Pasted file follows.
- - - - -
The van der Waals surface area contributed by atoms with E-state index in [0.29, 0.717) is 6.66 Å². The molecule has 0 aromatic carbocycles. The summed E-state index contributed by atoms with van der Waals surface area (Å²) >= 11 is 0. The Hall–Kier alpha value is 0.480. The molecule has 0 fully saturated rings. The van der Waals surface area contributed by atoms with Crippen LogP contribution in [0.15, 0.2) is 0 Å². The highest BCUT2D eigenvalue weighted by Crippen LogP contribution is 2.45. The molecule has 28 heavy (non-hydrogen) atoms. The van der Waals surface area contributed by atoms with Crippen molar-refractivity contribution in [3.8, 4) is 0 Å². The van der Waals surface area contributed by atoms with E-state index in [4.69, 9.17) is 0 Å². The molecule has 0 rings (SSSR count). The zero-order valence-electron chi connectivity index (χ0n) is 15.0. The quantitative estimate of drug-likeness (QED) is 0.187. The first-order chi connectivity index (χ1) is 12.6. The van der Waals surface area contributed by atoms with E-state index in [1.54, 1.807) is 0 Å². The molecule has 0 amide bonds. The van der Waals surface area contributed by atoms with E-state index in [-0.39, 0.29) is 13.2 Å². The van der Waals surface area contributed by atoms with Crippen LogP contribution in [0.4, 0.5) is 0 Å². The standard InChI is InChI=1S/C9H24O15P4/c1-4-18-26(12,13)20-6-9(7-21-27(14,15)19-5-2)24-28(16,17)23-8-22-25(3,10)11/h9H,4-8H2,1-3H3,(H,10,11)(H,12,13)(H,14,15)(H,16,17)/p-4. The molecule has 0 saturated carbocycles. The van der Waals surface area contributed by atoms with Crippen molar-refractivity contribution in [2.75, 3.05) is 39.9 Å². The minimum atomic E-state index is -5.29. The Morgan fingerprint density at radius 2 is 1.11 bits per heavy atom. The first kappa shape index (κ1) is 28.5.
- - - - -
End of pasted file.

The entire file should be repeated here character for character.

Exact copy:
The van der Waals surface area contributed by atoms with E-state index in [0.29, 0.717) is 6.66 Å². The molecule has 0 aromatic carbocycles. The summed E-state index contributed by atoms with van der Waals surface area (Å²) >= 11 is 0. The Hall–Kier alpha value is 0.480. The molecule has 0 fully saturated rings. The van der Waals surface area contributed by atoms with Crippen LogP contribution in [0.15, 0.2) is 0 Å². The highest BCUT2D eigenvalue weighted by Crippen LogP contribution is 2.45. The molecule has 28 heavy (non-hydrogen) atoms. The van der Waals surface area contributed by atoms with Crippen molar-refractivity contribution in [3.8, 4) is 0 Å². The van der Waals surface area contributed by atoms with E-state index in [4.69, 9.17) is 0 Å². The molecule has 0 rings (SSSR count). The zero-order valence-electron chi connectivity index (χ0n) is 15.0. The quantitative estimate of drug-likeness (QED) is 0.187. The first-order chi connectivity index (χ1) is 12.6. The van der Waals surface area contributed by atoms with E-state index in [1.54, 1.807) is 0 Å². The molecule has 0 amide bonds. The van der Waals surface area contributed by atoms with E-state index in [-0.39, 0.29) is 13.2 Å². The van der Waals surface area contributed by atoms with Crippen LogP contribution in [0.4, 0.5) is 0 Å². The standard InChI is InChI=1S/C9H24O15P4/c1-4-18-26(12,13)20-6-9(7-21-27(14,15)19-5-2)24-28(16,17)23-8-22-25(3,10)11/h9H,4-8H2,1-3H3,(H,10,11)(H,12,13)(H,14,15)(H,16,17)/p-4. The molecule has 0 saturated carbocycles. The van der Waals surface area contributed by atoms with Crippen molar-refractivity contribution in [2.75, 3.05) is 39.9 Å². The minimum atomic E-state index is -5.29. The Morgan fingerprint density at radius 2 is 1.11 bits per heavy atom. The first kappa shape index (κ1) is 28.5.